NASA adviser blasts lack of congressional action on space traffic dangers

A SpaceX Falcon 9 rocket launches Starlink satellites May 9 from Cape Canaveral Space Force Station in Florida. File Photo by Joe Marino/UPI
A SpaceX Falcon 9 rocket launches Starlink satellites May 9 from Cape Canaveral Space Force Station in Florida. File Photo by Joe Marino/UPI | License Photo

ORLANDO, Fla., Sept. 23 (UPI) -- The chair of NASA's independent safety panel blasted Congress on Thursday for not designating a federal agency to spearhead space traffic management.

Chairwoman Patricia Sanders, a former Department of Defense senior executive, said NASA's Safety and Advisory Panel has called on Congress to increase oversight of growing space traffic for years, but to no avail.


"We noted during this week that SpaceX is seeking to launch an additional 30,000 Starlink satellites," Sanders said in a quarterly, virtual meeting of the panel held online Thursday afternoon.

"We have no position on the advisability of that action, but it does underscore our persistent concern with the lack of a formally designated and resourced lead agency for space traffic management."

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U.S. Rep. Don Beyer, D-Va., chairman of the House Space and Aeronautics Subcommittee, said late Thursday that he and others in Congress are working on the issue.


"They're right that this has to be done quickly because we're going to see a lot more traffic soon," Beyer told UPI. "We are scheduled take this up in October, and the hope is that we will have a bill by the end of the year."

Space traffic has grown with more frequent launches in the past few years, but the government's regulation of such traffic has been slow to change.

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The Federal Aviation Administration oversees licensing and regulation for space launches, while the Federal Communications Commission issues permits for communication satellite networks like SpaceX's Starlink.

The FAA falls under the Department of Transportation, while Congress oversees the FCC directly.

Elon Musk's SpaceX has launched more than 1,600 Starlink broadband satellites and plans to offer regular, global commercial service in October after over a year in testing mode.

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British firm OneWeb has about 300 communications satellites in orbit, while Amazon's Kuiper Project also plans to launch thousands of satellites.

Sanders and other observers have said that potential problems include satellite collisions and launch delays if spacecraft are traveling through a launch corridor.

SpaceX has included automatic collision avoidance features, but Sanders and others are not convinced that's enough to address all possible risks.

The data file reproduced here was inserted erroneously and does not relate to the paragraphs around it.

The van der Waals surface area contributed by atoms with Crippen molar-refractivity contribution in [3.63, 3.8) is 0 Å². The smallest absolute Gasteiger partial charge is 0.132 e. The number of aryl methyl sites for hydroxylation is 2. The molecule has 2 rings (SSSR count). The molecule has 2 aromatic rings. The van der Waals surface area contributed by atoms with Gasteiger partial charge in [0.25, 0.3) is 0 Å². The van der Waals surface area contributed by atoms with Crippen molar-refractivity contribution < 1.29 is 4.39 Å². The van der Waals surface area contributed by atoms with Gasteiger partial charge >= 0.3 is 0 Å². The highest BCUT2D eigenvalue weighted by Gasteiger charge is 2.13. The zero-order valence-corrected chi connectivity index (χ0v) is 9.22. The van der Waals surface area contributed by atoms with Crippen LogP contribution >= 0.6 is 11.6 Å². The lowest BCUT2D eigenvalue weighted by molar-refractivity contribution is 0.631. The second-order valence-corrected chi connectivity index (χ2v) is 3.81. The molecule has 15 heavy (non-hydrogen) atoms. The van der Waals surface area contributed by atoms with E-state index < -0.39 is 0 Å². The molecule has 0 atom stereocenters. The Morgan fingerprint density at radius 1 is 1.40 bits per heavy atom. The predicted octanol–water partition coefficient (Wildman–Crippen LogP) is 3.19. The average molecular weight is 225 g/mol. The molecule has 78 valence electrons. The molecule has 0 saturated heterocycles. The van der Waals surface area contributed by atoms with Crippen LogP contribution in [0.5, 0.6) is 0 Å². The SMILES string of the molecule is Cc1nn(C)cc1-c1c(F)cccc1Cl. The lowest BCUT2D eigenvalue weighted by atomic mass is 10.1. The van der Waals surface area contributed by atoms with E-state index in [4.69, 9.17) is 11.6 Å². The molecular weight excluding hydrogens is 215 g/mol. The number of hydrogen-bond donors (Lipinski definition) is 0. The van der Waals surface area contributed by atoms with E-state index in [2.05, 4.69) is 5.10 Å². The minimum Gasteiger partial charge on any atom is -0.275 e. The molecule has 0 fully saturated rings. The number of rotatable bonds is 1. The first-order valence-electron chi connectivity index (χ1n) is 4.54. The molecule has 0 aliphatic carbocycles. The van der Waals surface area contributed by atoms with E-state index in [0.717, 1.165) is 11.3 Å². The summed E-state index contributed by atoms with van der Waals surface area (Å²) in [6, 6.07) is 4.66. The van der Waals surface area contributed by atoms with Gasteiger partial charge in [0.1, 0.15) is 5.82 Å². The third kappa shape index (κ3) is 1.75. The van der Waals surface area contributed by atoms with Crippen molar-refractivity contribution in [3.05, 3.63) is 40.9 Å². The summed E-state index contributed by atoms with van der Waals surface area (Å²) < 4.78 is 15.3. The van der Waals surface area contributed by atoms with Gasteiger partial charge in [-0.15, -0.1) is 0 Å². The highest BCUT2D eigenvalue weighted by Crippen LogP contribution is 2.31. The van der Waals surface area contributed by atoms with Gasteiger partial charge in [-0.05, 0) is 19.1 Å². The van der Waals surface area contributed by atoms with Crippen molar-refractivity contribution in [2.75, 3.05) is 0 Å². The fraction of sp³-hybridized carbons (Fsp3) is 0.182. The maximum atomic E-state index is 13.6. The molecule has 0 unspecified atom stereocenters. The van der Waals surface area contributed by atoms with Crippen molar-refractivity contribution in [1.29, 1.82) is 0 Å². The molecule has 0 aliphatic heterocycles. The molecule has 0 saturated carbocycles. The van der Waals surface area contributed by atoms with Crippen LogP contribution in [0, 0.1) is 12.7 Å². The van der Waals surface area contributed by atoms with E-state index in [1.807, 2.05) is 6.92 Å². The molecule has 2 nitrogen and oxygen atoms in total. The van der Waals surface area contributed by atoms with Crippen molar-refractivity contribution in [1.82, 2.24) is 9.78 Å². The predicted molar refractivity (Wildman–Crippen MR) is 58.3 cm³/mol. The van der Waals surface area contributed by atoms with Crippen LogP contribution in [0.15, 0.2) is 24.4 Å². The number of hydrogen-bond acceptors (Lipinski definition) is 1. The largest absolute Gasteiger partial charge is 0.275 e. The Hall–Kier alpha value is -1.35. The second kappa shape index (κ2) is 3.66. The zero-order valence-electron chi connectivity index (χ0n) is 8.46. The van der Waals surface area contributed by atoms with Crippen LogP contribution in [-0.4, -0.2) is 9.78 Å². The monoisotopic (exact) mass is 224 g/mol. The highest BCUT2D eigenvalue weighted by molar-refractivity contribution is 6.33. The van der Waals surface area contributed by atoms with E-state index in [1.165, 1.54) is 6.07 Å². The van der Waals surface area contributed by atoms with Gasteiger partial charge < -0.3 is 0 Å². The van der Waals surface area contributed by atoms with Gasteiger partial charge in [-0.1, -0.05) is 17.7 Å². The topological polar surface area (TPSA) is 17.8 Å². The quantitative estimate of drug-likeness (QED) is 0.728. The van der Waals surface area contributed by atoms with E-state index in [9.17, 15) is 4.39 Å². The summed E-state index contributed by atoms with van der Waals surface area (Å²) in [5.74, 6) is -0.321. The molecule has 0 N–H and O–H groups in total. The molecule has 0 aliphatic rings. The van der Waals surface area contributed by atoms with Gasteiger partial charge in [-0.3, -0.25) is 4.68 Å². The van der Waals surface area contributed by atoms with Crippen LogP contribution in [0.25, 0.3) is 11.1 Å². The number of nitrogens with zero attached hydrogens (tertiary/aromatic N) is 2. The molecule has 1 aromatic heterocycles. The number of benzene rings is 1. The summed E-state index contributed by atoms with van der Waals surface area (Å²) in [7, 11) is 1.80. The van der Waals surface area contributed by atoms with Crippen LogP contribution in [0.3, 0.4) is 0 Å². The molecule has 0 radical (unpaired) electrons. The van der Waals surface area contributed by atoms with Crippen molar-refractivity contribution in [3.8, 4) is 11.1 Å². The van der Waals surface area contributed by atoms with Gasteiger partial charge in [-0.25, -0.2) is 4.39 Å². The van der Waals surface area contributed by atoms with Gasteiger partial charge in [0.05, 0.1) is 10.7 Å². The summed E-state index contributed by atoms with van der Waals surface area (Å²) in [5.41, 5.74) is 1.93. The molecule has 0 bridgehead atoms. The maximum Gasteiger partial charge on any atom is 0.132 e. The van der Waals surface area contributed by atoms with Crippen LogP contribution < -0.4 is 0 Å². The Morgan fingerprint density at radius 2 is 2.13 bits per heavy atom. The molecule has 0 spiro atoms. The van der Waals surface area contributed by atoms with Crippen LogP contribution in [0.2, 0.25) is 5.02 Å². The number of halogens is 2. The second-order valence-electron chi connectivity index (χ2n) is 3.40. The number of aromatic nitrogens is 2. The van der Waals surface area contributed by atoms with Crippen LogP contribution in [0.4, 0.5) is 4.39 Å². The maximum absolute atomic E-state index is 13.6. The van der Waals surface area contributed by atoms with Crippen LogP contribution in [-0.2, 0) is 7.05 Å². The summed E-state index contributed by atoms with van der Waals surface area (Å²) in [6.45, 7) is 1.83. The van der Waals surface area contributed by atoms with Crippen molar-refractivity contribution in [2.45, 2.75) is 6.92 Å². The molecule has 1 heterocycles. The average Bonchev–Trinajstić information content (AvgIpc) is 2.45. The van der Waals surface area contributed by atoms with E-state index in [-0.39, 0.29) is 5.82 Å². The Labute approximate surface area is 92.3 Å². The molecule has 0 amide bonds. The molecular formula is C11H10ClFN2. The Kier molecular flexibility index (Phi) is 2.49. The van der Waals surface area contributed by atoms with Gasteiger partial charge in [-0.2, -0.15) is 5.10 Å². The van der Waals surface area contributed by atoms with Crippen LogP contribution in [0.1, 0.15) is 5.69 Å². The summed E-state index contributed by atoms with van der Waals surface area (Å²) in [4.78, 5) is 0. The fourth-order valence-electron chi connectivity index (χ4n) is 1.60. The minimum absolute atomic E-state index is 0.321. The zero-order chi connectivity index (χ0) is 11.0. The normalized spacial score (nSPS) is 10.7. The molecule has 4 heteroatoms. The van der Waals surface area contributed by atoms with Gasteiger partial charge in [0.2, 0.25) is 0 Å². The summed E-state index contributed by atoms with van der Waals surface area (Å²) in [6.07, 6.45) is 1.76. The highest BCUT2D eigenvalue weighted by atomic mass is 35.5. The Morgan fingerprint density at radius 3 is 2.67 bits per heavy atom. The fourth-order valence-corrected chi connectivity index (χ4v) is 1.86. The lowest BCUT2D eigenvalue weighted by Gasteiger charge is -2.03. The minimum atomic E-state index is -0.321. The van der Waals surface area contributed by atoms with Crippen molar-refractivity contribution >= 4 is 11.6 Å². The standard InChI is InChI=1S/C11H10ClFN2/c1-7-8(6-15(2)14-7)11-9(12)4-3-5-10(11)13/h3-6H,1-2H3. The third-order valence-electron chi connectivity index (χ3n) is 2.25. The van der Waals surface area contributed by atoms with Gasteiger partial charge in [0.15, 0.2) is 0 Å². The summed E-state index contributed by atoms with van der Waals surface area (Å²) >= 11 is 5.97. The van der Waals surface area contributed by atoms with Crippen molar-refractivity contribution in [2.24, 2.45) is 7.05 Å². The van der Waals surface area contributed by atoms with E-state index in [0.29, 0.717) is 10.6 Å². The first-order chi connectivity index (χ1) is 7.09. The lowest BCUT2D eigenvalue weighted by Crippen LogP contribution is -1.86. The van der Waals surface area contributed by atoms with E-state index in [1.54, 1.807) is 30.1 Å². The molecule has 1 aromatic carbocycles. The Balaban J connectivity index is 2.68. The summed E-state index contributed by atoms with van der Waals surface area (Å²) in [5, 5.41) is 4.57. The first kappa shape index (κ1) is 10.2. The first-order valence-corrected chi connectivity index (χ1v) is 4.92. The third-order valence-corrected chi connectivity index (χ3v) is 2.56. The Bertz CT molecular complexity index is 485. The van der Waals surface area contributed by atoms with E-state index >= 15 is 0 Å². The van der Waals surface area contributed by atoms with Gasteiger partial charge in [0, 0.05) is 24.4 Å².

"This continues to be a critical safety concern, a growing safety concern, that remains unaddressed by the Congress, and it's well overdue to be acted on," Sanders said.

Former NASA Administrator Jim Bridenstine testified at length before a Senate subcommittee last year regarding risks of growing space debris, which has come from a variety of space missions by many nations over the past several decades.

For example, the European Space Agency said in 2019 it moved one of its Earth science satellites to avoid a potential collision with a Starlink satellite, after attempts to communicate with SpaceX failed.

Orbiting debris also poses a problem for space traffic. The space station has fired thrusters many times in recent years to avoid the path of known space debris.

NASA and the Canadian Space Agency discovered in May a small hole from a tiny debris strike on the covering of the space station's robotic Canadarm2. The structure is used to maneuver components and science experiments outside the orbiting laboratory.

Sanders said she and the panel have communicated about the issue regularly with the House and Senate space-related committees, but no formal action or legislation has emerged.

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Support teams work around the SpaceX Crew Dragon Resilience spacecraft shortly after it landed with NASA astronauts Mike Hopkins, Shannon Walker and Victor Glover and Japan Aerospace Exploration Agency astronaut Soichi Noguchi aboard in the Gulf of Mexico off Panama City, Fla., on Sunday. Photo by Bill Ingalls/NASA | License Photo

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